Trail shoes are popular in summer but do they have their limits when heading into the mountains? To find out, Trail headed into the heart of the Lake District with three pairs of trail shoes and three pairs of 3-season boots from across the price ranges.



Hi-Tec Wild-Fire Low i WP £70

Tester: Graham Thompson

  • Material Upper suede and synthetic mesh, Dri-Tec waterproof lining

  • Sole M-D Traction sole

  • Men’s 6-13 n Women’s 3-8

  • Weight 1202g (size 11) 

On paper, this lower-priced shoe has all the basic features needed for walking outdoors: a waterproof lining, some reinforcement in the toe box and heel cup, and an external synthetic toe cap and heel cup to protect these areas from abrasion. Underfoot there are some quite aggressive sole lugs, but you don’t get a substantial heel breast for added traction. Once on, this did not provide the closeness of fit of other shoes either. On rocky paths it was noticeable how little stiffness there was in the forefoot of the sole, as jagged rocks easily pressed through, leading to discomfort. So while the cushioning works well on level paths, as soon as the terrain becomes rocky, the drawbacks of this shoe are very noticeable.


Price, weight, comfort on level paths without rocks, waterproof


Even level rocky paths caused the sole to flex too much to maintain comfort, lack of heel breast limits grip on muddy slopes, upper is unlikely to be as durable as those with less stitching and less mesh

Buy it if

You want a shoe just for forest tracks or moorland paths rather than anything too rough
and rocky

Keen Targhee II £100

Tester: Anna Humphries

  • Material Upper suede leather and synthetic mesh, Keen.Dry waterproof lining

  • Sole 4mm deep lugs

  • Men’s 6-16 n Women’s 2.5-8.5

  • Weight 824g (size 7)

A well-established shoe that carries the Keen trademark design of a broad toe box with the sole rubber extending over the toe for more durability. The upper is leather and synthetic mesh, and there’s a waterproof lining to keep feet dry. You also get Cleansport NXT treatment to control odour. This shoe was noticeably wider than others, and they felt a little too wide once I got onto the rockier ground, as the edges tended to roll off smaller holds and my foot moved side to side within the shoe. The foot space was great on level paths though. The outsoles performed well on paths and there was enough stiffness to prevent rocks poking into my foot. Like others, a deep heel breast would give better grip.


Good lugs for grip, reasonable stiffness to make rocky paths comfortable, good toe protection


Wider forefoot is a drawback on rockier ground, needs a deeper heel breast for slopes and more stiffness for rocky terrain, upper unlikely to be as durable as those with less stitching and less mesh

Buy it if

You have a wider foot, or are walking on level paths and want better protection against stones

Meindl Meran GTX £214

Tester: Tim Butcher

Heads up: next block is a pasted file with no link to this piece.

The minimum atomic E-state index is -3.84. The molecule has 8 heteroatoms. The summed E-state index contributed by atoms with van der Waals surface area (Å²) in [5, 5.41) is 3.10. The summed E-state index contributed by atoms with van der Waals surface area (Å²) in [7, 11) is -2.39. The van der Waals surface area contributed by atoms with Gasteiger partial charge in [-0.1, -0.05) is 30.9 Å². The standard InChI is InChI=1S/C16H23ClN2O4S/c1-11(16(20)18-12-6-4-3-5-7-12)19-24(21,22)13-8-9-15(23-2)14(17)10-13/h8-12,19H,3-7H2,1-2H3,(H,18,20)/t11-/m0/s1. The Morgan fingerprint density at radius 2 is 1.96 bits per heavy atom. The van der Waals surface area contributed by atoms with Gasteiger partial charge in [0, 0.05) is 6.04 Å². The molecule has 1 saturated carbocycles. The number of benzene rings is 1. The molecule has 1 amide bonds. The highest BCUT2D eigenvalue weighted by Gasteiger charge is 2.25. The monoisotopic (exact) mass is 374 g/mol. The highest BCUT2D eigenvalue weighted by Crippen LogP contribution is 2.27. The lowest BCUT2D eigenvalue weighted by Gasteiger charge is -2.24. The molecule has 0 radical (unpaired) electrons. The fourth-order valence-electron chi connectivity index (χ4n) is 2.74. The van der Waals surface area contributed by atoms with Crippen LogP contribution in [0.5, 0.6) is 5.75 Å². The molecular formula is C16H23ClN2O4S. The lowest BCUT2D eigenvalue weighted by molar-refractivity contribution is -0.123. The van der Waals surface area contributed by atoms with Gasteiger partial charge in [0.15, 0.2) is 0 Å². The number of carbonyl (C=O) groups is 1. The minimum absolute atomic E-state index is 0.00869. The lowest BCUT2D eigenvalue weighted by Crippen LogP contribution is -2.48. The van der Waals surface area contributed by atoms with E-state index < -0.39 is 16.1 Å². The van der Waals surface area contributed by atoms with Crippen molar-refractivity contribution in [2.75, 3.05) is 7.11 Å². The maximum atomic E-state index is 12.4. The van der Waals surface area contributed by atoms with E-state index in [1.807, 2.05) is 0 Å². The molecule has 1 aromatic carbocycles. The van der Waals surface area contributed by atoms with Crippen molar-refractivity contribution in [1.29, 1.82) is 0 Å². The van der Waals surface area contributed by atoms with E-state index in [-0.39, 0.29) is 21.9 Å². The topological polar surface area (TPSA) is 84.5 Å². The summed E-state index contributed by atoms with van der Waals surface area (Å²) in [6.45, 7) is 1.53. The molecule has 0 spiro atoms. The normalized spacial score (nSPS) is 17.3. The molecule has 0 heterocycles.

• Material Nubuck leather, Gore-Tex waterproof lining

  • Sole Vibram Meindl Multigrip 3

  • Men’s 6-15 n Women’s 4-8

  • Weight 1642g (size 12) 

On the shelf these look like stunning boots, with a wider fit as standard, a full leather upper, a Gore-Tex lining and a Meindl Multigrip sole. First impressions are of great comfort, with a soft footbed and higher than average ankle cuff which together provide cushioning underfoot and gentle support and protection for the ankle on well-maintained paths and grassy fells. The sole unit was a surprise when we hit rockier ground though, as it flexed and twisted far more than other 3-season boots I’ve come to trust, and the softness meant I felt every rock through the flexible sole. The lugs were not as deep as I’d have liked, so grip was not ideal, especially on rock and scree. The Meran GTX would be ideal for moorland paths, forest tracks and boggier ground where its overall comfort and waterproof lining would excel – but on rockier ground I’d prefer more stiffness and deeper lugs.


Comfort, soft ankle support, wider fit than standard Meindl boots


Outsole did not offer the same depth of lugs or stiffness as others

Buy it if

You want a very comfy boot for use on easier paths, moorland and boggy ground


The Top Three

Anatom Q2 Classic/Q2 Ultralight £140

Tester: Graham Thompson

Is this low-priced leather boot the best alternative to shoes in the mountains – or is it worth paying more?

  • Material Full grain leather, waterproof tri.aria lining

  • Sole Vibram Grivola

  • Men’s 41-47 (Q2 Classic)

  • Women’s 37-42 (Q2 Ultralight)

  • Weight 1546g (size 46)

It’s good

For the price the Anatom Q2 has become a benchmark product, as it offers most of what hillwalkers need. This prized package includes a relatively stitch-free leather upper, with no mesh, which means durability is great. The toe box is well stiffened, and the ankle cuff provides enough support to protect the foot when stepping through rivers, crossing moorland bogs or rubbing your feet against rocks during scrambles or scree crossings. 

Underfoot there’s a nice deep set of well-spaced lugs, as well as a substantial heel breast, so this sole really does bite into softer ground better than shoes or boots with more shallow lugs. 

Importantly the sole is also well stiffened, so you can securely stand on jagged rocks without the boot flexing too much. But the sole still has enough flex to make walking on easier paths comfortable.